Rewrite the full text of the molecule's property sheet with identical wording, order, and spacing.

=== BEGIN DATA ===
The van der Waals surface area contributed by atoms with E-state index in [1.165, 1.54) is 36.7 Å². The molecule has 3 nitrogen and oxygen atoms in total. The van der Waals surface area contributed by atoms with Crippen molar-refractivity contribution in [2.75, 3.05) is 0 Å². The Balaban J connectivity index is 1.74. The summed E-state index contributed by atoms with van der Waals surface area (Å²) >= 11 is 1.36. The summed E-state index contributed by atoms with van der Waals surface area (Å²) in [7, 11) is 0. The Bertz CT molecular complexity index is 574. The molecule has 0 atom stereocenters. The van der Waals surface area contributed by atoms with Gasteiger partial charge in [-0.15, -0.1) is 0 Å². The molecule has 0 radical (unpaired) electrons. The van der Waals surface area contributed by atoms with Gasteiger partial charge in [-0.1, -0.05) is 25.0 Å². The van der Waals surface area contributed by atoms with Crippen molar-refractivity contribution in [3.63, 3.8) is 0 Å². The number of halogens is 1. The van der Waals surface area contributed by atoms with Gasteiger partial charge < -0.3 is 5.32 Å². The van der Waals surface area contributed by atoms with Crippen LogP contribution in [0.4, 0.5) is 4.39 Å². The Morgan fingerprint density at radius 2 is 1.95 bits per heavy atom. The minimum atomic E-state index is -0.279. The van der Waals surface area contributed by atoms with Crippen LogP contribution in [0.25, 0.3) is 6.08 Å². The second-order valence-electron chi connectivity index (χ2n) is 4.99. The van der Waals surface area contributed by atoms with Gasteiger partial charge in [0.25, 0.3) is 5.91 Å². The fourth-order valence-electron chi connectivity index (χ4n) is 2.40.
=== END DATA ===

The van der Waals surface area contributed by atoms with E-state index in [1.165, 1.54) is 36.7 Å². The molecule has 3 nitrogen and oxygen atoms in total. The van der Waals surface area contributed by atoms with Crippen molar-refractivity contribution in [2.75, 3.05) is 0 Å². The Balaban J connectivity index is 1.74. The summed E-state index contributed by atoms with van der Waals surface area (Å²) >= 11 is 1.36. The summed E-state index contributed by atoms with van der Waals surface area (Å²) in [7, 11) is 0. The Bertz CT molecular complexity index is 574. The molecule has 0 atom stereocenters. The van der Waals surface area contributed by atoms with Gasteiger partial charge in [-0.15, -0.1) is 0 Å². The molecule has 0 radical (unpaired) electrons. The van der Waals surface area contributed by atoms with Gasteiger partial charge in [-0.1, -0.05) is 25.0 Å². The van der Waals surface area contributed by atoms with Crippen molar-refractivity contribution in [3.63, 3.8) is 0 Å². The number of halogens is 1. The van der Waals surface area contributed by atoms with Gasteiger partial charge < -0.3 is 5.32 Å². The van der Waals surface area contributed by atoms with Crippen LogP contribution in [0.4, 0.5) is 4.39 Å². The Morgan fingerprint density at radius 2 is 1.95 bits per heavy atom. The minimum atomic E-state index is -0.279. The van der Waals surface area contributed by atoms with Crippen LogP contribution in [0.25, 0.3) is 6.08 Å². The second-order valence-electron chi connectivity index (χ2n) is 4.99. The van der Waals surface area contributed by atoms with Gasteiger partial charge in [0.25, 0.3) is 5.91 Å². The fourth-order valence-electron chi connectivity index (χ4n) is 2.40.